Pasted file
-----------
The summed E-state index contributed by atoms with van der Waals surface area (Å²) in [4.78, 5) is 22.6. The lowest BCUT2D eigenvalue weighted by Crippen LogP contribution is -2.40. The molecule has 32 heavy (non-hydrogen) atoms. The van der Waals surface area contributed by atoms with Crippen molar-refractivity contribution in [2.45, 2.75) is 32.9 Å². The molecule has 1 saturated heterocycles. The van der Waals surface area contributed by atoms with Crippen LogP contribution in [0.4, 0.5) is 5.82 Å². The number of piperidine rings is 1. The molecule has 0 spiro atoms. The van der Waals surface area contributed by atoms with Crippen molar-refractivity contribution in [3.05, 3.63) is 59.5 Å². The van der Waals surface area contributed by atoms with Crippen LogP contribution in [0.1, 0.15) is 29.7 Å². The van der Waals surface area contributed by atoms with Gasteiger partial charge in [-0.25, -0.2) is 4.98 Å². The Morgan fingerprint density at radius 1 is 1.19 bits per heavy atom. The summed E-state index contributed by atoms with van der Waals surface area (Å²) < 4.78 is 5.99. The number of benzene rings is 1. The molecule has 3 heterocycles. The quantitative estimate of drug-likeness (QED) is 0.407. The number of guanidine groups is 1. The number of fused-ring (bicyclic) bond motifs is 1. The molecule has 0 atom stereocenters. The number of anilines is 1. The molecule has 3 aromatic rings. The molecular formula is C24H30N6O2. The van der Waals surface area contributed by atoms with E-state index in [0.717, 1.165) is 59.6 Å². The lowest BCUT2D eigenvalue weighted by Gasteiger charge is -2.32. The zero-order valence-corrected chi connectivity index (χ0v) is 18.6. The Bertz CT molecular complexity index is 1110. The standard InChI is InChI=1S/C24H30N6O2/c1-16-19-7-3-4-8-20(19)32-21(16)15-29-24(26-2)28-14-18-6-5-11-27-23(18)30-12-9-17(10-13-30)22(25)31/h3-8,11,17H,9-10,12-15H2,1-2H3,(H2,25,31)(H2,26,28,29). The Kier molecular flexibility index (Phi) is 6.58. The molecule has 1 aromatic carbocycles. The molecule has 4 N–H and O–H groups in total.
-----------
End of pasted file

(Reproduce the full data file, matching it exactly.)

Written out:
The summed E-state index contributed by atoms with van der Waals surface area (Å²) in [4.78, 5) is 22.6. The lowest BCUT2D eigenvalue weighted by Crippen LogP contribution is -2.40. The molecule has 32 heavy (non-hydrogen) atoms. The van der Waals surface area contributed by atoms with Crippen molar-refractivity contribution in [2.45, 2.75) is 32.9 Å². The molecule has 1 saturated heterocycles. The van der Waals surface area contributed by atoms with Crippen LogP contribution in [0.4, 0.5) is 5.82 Å². The number of piperidine rings is 1. The molecule has 0 spiro atoms. The van der Waals surface area contributed by atoms with Crippen molar-refractivity contribution in [3.05, 3.63) is 59.5 Å². The van der Waals surface area contributed by atoms with Crippen LogP contribution in [0.1, 0.15) is 29.7 Å². The van der Waals surface area contributed by atoms with Gasteiger partial charge in [-0.25, -0.2) is 4.98 Å². The Morgan fingerprint density at radius 1 is 1.19 bits per heavy atom. The summed E-state index contributed by atoms with van der Waals surface area (Å²) < 4.78 is 5.99. The number of benzene rings is 1. The molecule has 3 heterocycles. The quantitative estimate of drug-likeness (QED) is 0.407. The number of guanidine groups is 1. The number of fused-ring (bicyclic) bond motifs is 1. The molecule has 0 atom stereocenters. The number of anilines is 1. The molecule has 3 aromatic rings. The molecular formula is C24H30N6O2. The van der Waals surface area contributed by atoms with E-state index in [0.717, 1.165) is 59.6 Å². The lowest BCUT2D eigenvalue weighted by Gasteiger charge is -2.32. The zero-order valence-corrected chi connectivity index (χ0v) is 18.6. The Bertz CT molecular complexity index is 1110. The standard InChI is InChI=1S/C24H30N6O2/c1-16-19-7-3-4-8-20(19)32-21(16)15-29-24(26-2)28-14-18-6-5-11-27-23(18)30-12-9-17(10-13-30)22(25)31/h3-8,11,17H,9-10,12-15H2,1-2H3,(H2,25,31)(H2,26,28,29). The Kier molecular flexibility index (Phi) is 6.58. The molecule has 1 aromatic carbocycles. The molecule has 4 N–H and O–H groups in total.